A full mobile phone signal that serves thousands of people may not return “for months”, Brentwood residents have been warned.
Mobile phone operators had known for almost two years that masts on the roof of Ewing House, on Kings Road, would be taken down in June – and the move has left thousands of Brentwood residents across Warley and Brentwood South with a virtually non-existent phone signal.
But the council has said that to date, no firm information has been received from any of the network groups on the timing of any installation of emergency equipment to restore network capacity.
And Phil Drane, director of planning and economy, said at a meeting on Wednesday, October 14 that he understood the process would take “months rather than days”.
Until recently, the four national mobile network operators, Vodafone, O2, EE and Three, and in turn the smaller providers that also use their networks, all used Ewing House as a base station to provide 2G, 3G and 4G network coverage for a large area around Warley.
As part of the redevelopment of that building, all operators were served a notice to quit by the owner.
That required them to remove all equipment by the end of June 2020, after Brentwood Council’s initial decision to refuse permission to develop the roof was overturned at appeal.
In June, when the masts were removed, an emergency mast was put up near Brentwood Station, but it did not provide sufficient coverage.
People living as far away as Hartswood Road have reported a drop-off in signal.
Brentwood Borough Council accepts that criticism is being levelled at the council for the situation but has said the fault lies entirely with the mobile phone operators.
Applications for replacement masts were all refused by the council after “it was not possible to reach agreement and support the proposals, even considering the benefits such networks bring”.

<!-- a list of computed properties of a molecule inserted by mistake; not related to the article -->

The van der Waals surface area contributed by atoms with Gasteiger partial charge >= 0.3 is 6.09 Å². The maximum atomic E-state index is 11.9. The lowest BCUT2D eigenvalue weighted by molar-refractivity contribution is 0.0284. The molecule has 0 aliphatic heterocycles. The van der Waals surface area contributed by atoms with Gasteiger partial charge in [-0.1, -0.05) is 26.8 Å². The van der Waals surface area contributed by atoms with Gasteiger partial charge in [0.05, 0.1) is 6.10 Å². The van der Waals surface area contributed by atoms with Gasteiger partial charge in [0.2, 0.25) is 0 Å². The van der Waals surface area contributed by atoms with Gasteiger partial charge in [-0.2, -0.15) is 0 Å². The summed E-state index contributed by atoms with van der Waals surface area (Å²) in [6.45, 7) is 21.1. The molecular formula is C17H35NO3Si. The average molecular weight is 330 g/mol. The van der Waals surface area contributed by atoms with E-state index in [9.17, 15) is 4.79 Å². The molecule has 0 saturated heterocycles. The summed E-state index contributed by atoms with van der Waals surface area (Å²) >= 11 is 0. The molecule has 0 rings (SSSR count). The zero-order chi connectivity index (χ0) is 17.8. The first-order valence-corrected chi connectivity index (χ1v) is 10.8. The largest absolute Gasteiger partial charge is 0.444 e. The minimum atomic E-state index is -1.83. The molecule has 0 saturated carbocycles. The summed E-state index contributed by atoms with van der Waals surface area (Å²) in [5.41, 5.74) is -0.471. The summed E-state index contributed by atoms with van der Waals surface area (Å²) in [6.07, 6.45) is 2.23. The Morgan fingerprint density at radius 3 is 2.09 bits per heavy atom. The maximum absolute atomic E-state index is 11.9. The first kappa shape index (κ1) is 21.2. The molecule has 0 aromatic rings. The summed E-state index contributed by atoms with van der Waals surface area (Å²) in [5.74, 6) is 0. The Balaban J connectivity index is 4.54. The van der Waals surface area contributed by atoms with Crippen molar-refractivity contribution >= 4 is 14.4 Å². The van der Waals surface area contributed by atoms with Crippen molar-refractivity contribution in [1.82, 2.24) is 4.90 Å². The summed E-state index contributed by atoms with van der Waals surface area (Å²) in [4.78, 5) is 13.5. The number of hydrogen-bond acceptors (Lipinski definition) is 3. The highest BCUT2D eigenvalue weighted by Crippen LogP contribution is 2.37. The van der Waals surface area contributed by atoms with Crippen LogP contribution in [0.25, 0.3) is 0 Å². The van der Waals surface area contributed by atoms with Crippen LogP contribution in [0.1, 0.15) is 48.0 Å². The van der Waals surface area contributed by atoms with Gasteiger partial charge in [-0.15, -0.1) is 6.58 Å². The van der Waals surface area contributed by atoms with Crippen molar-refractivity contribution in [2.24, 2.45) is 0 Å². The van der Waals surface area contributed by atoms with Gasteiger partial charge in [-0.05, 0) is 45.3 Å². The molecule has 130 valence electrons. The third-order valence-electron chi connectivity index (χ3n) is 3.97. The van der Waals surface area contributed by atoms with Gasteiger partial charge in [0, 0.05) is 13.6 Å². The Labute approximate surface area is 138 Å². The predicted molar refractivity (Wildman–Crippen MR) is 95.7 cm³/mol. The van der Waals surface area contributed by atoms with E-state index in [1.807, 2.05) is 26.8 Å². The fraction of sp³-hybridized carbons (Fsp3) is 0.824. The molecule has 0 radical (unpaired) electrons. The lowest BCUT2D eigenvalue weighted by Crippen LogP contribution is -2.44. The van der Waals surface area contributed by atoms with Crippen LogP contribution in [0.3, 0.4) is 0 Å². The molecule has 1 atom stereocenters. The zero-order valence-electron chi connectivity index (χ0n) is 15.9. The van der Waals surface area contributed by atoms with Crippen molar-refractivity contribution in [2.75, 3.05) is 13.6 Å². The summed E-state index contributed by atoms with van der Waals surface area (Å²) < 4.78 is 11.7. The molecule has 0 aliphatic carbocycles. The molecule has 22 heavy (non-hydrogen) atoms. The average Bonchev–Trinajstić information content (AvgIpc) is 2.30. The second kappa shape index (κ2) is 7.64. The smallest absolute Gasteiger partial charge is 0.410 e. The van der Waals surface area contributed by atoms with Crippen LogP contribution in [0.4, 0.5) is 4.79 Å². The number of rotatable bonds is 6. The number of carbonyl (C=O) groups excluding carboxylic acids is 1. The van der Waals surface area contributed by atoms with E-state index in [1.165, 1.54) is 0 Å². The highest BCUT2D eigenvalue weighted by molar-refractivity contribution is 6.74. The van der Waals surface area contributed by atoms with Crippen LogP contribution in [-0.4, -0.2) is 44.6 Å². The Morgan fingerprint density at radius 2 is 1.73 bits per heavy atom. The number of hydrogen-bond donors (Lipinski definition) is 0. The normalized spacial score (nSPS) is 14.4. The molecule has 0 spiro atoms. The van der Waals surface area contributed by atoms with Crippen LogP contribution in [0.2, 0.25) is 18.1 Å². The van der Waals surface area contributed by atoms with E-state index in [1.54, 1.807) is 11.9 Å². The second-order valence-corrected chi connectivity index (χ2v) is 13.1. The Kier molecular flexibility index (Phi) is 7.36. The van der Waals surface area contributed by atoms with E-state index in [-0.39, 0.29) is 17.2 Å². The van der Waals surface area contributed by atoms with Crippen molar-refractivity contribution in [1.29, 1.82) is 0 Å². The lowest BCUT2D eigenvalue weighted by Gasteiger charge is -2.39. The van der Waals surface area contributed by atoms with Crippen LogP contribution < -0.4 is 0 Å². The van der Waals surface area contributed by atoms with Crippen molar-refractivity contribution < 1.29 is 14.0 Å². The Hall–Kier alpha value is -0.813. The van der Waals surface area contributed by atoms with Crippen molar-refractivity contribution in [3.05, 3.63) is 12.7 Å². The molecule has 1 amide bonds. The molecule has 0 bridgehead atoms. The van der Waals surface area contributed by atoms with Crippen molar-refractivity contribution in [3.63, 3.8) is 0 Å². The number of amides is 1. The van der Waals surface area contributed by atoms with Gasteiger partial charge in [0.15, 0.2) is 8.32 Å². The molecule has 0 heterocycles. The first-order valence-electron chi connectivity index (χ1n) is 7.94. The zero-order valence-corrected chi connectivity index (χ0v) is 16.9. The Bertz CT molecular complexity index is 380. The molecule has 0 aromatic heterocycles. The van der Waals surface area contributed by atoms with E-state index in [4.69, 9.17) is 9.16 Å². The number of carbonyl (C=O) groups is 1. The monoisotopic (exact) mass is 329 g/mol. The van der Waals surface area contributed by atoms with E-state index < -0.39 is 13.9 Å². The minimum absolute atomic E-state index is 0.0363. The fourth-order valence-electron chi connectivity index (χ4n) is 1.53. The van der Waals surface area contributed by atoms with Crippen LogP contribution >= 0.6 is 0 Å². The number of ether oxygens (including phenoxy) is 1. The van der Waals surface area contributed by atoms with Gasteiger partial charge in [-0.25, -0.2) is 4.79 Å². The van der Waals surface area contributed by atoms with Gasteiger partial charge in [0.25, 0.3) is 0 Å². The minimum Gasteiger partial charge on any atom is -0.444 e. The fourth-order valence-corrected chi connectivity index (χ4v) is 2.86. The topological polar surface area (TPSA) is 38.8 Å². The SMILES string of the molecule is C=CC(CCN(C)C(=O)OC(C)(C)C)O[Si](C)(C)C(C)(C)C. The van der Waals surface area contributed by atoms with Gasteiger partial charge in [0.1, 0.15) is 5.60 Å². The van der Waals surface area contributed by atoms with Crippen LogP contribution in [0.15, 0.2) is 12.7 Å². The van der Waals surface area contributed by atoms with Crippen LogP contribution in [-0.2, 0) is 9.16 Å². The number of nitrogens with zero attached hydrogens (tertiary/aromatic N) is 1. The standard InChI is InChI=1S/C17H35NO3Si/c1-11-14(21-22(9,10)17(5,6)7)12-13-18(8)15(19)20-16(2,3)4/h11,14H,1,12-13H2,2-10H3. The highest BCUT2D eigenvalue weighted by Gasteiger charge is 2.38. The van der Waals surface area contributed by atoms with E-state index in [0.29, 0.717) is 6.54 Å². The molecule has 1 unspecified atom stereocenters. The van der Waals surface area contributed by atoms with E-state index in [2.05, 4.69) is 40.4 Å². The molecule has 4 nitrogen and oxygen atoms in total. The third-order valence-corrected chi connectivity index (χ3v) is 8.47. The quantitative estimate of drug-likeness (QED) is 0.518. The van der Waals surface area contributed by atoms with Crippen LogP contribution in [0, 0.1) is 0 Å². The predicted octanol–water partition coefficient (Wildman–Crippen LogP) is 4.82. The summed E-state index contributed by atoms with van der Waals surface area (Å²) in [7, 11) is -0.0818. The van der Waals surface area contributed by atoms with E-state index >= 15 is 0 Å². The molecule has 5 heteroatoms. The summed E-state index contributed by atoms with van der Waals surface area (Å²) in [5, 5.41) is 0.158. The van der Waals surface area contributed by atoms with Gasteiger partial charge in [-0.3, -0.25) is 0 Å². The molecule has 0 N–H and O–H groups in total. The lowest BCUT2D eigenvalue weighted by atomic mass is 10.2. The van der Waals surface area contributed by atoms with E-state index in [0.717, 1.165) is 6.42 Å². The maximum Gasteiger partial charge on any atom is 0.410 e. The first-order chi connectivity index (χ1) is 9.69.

Discussions are continuing between the council and the operators to find a way forward.
Mr Drane said he understands the legal arrangement to install emergency masts could be a lengthy process.
He said: “Whilst I don’t really know what that means, I suspect it means months rather than days and, clearly, delays beyond days is not acceptable.
“It is an unfortunate situation and clearly we are not very pleased with it, so in that sense we continue to make the offers.
“There is no additional action from my point of view to meet with them at that high level again.
“But the way we left it was that officers would liaise with them to have those discussions and we have been chasing to arrange that.”
Applications were made by Vodafone and O2 in 2019 for a mast in Pastoral Way and another at the corner of Crown Street and Coptfold Road, but both were refused by Brentwood Borough Council in February on the grounds it would be detrimental to the character of the area and the amenity of nearby residents.
This decision has been appealed.
Officers and representatives of Mobile Broadband Network Ltd/MBNL (for EE and Three) have met to discuss the issues around a replacement mast on the roof of Masefield Court, owned by Brentwood Council, which refused the application in July. The council says it hopes a satisfactory alternative proposal can be agreed.
The council has said it is not clear why the mobile network operators did not program the installation of the emergency equipment in good time for the end of the June 2020 switch-off deadline as a safety net to avoid a degraded service.
Provision of the emergency equipment could then have avoided the break in service.
“The outcome of the appeal is unlikely to be known for some time but will either result in the equipment being able to be carried out as applied for or require the companies to develop new proposals to address the lack of network service in the area,” Mr Drane said.
“To date, no firm information has been received from either network group regarding the timing of any installation of emergency equipment to restore network capacity.”
Mr Drane added that the appeal decision is likely to be at least three months away.
Cllr Mark Haigh, who represents Warley, said: “I am concerned that as far as the mobile phone operators are concerned there is an element of inertia on their part and that possibly they are putting most of their eggs in the basket of appeal and if the appeal is rejected, we are back to square one.
“I would welcome any plan B from them which can be initiated immediately.”